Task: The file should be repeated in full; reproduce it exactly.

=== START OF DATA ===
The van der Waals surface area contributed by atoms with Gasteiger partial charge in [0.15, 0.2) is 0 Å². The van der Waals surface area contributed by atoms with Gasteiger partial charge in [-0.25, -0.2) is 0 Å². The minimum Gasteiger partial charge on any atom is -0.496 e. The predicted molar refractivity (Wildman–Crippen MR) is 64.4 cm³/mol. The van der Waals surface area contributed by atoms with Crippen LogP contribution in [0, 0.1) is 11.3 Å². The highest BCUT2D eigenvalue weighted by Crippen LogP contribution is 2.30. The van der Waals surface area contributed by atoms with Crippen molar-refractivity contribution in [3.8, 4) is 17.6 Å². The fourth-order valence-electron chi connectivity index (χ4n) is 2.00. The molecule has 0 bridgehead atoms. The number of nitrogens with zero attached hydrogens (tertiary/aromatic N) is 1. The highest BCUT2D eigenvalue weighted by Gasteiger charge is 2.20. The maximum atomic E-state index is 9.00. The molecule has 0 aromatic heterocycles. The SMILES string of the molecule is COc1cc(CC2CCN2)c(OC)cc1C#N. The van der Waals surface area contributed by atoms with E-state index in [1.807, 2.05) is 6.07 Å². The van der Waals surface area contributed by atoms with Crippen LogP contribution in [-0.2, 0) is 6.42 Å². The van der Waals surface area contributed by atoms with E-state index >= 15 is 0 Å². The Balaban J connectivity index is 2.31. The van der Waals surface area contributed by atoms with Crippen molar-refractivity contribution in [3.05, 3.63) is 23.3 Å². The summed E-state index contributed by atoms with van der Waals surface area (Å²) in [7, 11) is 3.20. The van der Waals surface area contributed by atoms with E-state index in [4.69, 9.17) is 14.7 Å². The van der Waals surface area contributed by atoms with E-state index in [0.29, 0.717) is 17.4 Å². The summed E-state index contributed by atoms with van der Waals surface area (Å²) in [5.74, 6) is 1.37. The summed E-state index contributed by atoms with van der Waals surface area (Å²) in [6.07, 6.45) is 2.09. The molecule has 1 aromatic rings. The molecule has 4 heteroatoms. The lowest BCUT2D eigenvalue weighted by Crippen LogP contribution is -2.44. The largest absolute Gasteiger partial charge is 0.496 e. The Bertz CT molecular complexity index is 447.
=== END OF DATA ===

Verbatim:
The van der Waals surface area contributed by atoms with Gasteiger partial charge in [0.15, 0.2) is 0 Å². The van der Waals surface area contributed by atoms with Gasteiger partial charge in [-0.25, -0.2) is 0 Å². The minimum Gasteiger partial charge on any atom is -0.496 e. The predicted molar refractivity (Wildman–Crippen MR) is 64.4 cm³/mol. The van der Waals surface area contributed by atoms with Crippen LogP contribution in [0, 0.1) is 11.3 Å². The highest BCUT2D eigenvalue weighted by Crippen LogP contribution is 2.30. The van der Waals surface area contributed by atoms with Crippen molar-refractivity contribution in [3.8, 4) is 17.6 Å². The fourth-order valence-electron chi connectivity index (χ4n) is 2.00. The molecule has 0 bridgehead atoms. The number of nitrogens with zero attached hydrogens (tertiary/aromatic N) is 1. The highest BCUT2D eigenvalue weighted by Gasteiger charge is 2.20. The maximum atomic E-state index is 9.00. The molecule has 0 aromatic heterocycles. The SMILES string of the molecule is COc1cc(CC2CCN2)c(OC)cc1C#N. The van der Waals surface area contributed by atoms with E-state index in [1.807, 2.05) is 6.07 Å². The van der Waals surface area contributed by atoms with Crippen LogP contribution in [-0.2, 0) is 6.42 Å². The van der Waals surface area contributed by atoms with E-state index >= 15 is 0 Å². The Balaban J connectivity index is 2.31. The van der Waals surface area contributed by atoms with Crippen molar-refractivity contribution in [3.05, 3.63) is 23.3 Å². The summed E-state index contributed by atoms with van der Waals surface area (Å²) in [7, 11) is 3.20. The van der Waals surface area contributed by atoms with E-state index in [4.69, 9.17) is 14.7 Å². The van der Waals surface area contributed by atoms with E-state index in [0.29, 0.717) is 17.4 Å². The summed E-state index contributed by atoms with van der Waals surface area (Å²) in [5.74, 6) is 1.37. The summed E-state index contributed by atoms with van der Waals surface area (Å²) in [6.07, 6.45) is 2.09. The molecule has 1 aromatic rings. The molecule has 4 heteroatoms. The lowest BCUT2D eigenvalue weighted by Crippen LogP contribution is -2.44. The largest absolute Gasteiger partial charge is 0.496 e. The Bertz CT molecular complexity index is 447.